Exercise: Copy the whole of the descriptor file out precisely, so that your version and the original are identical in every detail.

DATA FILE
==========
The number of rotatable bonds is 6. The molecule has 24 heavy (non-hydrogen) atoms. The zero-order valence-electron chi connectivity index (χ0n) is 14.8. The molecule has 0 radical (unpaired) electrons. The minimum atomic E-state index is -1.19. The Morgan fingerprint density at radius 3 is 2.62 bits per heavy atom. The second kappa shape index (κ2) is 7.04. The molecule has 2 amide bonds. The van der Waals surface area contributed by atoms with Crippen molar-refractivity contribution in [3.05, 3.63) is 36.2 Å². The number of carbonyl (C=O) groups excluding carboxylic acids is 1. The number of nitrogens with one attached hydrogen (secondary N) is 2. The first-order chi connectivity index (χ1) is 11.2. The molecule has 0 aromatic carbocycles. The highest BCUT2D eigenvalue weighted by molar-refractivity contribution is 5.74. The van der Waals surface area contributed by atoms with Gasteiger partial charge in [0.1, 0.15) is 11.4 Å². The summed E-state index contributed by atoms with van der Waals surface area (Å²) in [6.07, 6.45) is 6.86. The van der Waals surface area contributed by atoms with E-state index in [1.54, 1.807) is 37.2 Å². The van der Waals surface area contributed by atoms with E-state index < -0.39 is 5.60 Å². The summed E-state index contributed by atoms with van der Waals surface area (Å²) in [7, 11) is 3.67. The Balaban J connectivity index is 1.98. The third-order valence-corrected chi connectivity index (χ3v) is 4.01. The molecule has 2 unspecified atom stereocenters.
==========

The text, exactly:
The number of rotatable bonds is 6. The molecule has 24 heavy (non-hydrogen) atoms. The zero-order valence-electron chi connectivity index (χ0n) is 14.8. The molecule has 0 radical (unpaired) electrons. The minimum atomic E-state index is -1.19. The Morgan fingerprint density at radius 3 is 2.62 bits per heavy atom. The second kappa shape index (κ2) is 7.04. The molecule has 2 amide bonds. The van der Waals surface area contributed by atoms with Crippen molar-refractivity contribution in [3.05, 3.63) is 36.2 Å². The number of carbonyl (C=O) groups excluding carboxylic acids is 1. The number of nitrogens with one attached hydrogen (secondary N) is 2. The first-order chi connectivity index (χ1) is 11.2. The molecule has 0 aromatic carbocycles. The highest BCUT2D eigenvalue weighted by molar-refractivity contribution is 5.74. The van der Waals surface area contributed by atoms with Gasteiger partial charge in [0.1, 0.15) is 11.4 Å². The summed E-state index contributed by atoms with van der Waals surface area (Å²) in [6.07, 6.45) is 6.86. The van der Waals surface area contributed by atoms with E-state index in [1.54, 1.807) is 37.2 Å². The van der Waals surface area contributed by atoms with E-state index < -0.39 is 5.60 Å². The summed E-state index contributed by atoms with van der Waals surface area (Å²) in [7, 11) is 3.67. The Balaban J connectivity index is 1.98. The third-order valence-corrected chi connectivity index (χ3v) is 4.01. The molecule has 2 unspecified atom stereocenters.